Officials revealed that the government has not procured its own equipment, but has been waiting for assistance from the WHO.Government through the Ministry of Health has previously insisted the country is fully prepared to deal with coronavirus cases, but investigations by the Zimbabwe

Independent revealed that the country lacked the capacity to effectively deal with the disease should it hit home.The Independent established that the procedure for the handling of suspected cases is that when an infected person arrives at the airport, port health, a department at the point of entry, should notify the Harare City ambulance services about the case. The ambulance is manned by trained personnel who, on their way to the patient, inform the team at Wilkins about the case.

The team at Wilkins, comprising three nurses, one doctor, an environmental officer, one general hand and one nurse aid, then starts preparing to receive the patient and putting on the protective clothing which includes latex gloves, spacesuit, goggles, N95 respirators and gumboots.

“The clothing that has been used was stocked during the ebola outbreak and we have run out of spacesuits and other items. We had been promised, but not yet received anything. We are at critical levels and if we receive a serious case we will not be able to deal with that case,” a source at the hospital said.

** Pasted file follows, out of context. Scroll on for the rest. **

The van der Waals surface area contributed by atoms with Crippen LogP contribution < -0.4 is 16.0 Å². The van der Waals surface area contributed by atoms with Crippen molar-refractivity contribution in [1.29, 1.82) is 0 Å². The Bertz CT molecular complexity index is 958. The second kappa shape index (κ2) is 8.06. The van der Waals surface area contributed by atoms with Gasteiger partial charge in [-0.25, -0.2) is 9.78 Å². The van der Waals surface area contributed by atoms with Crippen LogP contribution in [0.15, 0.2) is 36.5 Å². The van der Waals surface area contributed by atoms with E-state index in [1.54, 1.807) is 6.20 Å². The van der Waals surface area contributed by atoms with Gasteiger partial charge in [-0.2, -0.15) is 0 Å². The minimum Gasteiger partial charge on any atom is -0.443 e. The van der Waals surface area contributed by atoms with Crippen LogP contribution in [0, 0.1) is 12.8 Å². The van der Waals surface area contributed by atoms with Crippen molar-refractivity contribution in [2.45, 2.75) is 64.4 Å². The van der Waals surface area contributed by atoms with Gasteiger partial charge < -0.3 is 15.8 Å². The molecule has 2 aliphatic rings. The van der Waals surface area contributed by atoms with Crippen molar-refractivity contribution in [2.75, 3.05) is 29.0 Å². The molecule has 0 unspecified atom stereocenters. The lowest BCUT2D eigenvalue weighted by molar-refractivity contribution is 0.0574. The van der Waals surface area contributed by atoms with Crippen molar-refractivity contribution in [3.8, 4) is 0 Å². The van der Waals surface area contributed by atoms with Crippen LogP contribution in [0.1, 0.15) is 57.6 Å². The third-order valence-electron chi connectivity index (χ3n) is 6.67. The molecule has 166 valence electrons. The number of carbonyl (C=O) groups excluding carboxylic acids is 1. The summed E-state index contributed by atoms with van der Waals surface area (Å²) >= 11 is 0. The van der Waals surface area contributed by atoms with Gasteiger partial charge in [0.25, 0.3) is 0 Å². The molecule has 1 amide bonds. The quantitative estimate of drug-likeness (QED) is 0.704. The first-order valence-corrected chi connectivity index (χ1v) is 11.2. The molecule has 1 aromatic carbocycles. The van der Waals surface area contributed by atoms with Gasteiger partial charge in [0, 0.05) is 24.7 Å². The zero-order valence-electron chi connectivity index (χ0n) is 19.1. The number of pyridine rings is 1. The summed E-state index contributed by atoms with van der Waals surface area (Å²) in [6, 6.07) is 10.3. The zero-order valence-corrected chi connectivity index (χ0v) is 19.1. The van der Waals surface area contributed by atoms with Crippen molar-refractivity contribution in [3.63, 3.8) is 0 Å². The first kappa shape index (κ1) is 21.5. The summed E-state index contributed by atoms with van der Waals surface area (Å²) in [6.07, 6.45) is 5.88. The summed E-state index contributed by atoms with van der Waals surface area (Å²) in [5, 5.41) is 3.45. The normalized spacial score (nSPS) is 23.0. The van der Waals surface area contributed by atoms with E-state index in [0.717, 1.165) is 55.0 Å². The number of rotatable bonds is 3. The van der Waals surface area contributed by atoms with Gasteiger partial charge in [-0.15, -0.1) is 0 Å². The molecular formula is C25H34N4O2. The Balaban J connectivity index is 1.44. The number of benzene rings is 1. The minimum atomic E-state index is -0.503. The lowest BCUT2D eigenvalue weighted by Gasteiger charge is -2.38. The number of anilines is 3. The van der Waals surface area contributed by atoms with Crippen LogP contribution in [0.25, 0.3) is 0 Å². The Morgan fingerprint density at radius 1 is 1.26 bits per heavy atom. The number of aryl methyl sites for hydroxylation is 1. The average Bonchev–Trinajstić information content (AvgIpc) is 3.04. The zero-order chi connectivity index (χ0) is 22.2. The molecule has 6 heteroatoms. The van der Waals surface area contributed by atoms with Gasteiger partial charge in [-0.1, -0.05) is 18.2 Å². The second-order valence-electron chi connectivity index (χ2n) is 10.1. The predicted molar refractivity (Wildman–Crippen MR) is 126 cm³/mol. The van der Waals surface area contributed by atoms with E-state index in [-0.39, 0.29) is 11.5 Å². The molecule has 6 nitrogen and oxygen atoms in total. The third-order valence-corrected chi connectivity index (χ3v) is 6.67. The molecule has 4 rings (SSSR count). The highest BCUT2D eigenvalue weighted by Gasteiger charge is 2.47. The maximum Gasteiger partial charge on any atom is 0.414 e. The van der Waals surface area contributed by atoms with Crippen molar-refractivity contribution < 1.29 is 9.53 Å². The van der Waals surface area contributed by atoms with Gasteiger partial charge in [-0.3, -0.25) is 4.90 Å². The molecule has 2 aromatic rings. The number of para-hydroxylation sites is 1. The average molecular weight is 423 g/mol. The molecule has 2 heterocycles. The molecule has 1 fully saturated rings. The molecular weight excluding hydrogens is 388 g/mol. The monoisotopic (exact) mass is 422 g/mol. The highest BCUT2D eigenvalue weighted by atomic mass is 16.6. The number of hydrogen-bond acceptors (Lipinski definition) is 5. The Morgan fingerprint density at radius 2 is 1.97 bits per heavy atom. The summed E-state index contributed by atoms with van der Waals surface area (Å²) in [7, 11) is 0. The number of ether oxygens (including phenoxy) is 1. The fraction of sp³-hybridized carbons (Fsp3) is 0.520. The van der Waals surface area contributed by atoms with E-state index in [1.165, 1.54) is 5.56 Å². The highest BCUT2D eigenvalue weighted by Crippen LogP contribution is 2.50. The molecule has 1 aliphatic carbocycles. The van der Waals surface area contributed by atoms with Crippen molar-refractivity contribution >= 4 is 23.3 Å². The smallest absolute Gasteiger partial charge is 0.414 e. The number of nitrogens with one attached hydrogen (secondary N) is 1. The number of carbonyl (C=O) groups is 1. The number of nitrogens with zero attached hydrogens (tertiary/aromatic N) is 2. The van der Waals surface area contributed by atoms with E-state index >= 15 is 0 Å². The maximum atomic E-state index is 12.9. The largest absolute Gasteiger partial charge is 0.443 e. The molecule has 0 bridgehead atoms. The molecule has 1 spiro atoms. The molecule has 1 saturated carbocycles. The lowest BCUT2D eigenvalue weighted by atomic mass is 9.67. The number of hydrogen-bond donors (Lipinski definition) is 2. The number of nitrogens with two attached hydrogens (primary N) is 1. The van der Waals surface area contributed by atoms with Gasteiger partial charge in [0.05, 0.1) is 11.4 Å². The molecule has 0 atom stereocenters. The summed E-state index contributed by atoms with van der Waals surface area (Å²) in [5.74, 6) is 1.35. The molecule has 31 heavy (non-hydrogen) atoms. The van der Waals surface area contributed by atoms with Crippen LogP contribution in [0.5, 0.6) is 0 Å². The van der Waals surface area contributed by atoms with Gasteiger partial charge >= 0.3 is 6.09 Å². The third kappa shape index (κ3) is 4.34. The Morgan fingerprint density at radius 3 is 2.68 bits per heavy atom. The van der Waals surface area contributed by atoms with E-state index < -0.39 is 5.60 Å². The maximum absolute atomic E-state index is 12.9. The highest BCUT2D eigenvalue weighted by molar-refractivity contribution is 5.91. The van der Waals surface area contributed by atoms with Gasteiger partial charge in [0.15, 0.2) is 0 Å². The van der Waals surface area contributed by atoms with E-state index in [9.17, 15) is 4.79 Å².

“After attending to the patient, the clothing should be burnt, as you cannot wear it again in case it gets infected. Ideally, the clothing should be burnt close to the point of infection because transporting them might result in further infection.

“Another thing is our staffing levels are very low and people will get tired. We have seven teams that work six-hour shifts. Most people have left the country because the environment is not conducive. In treating the patient, we also try and limit access to the patient and visits to the patient will also depend on the type of medicine that is being administered to them.”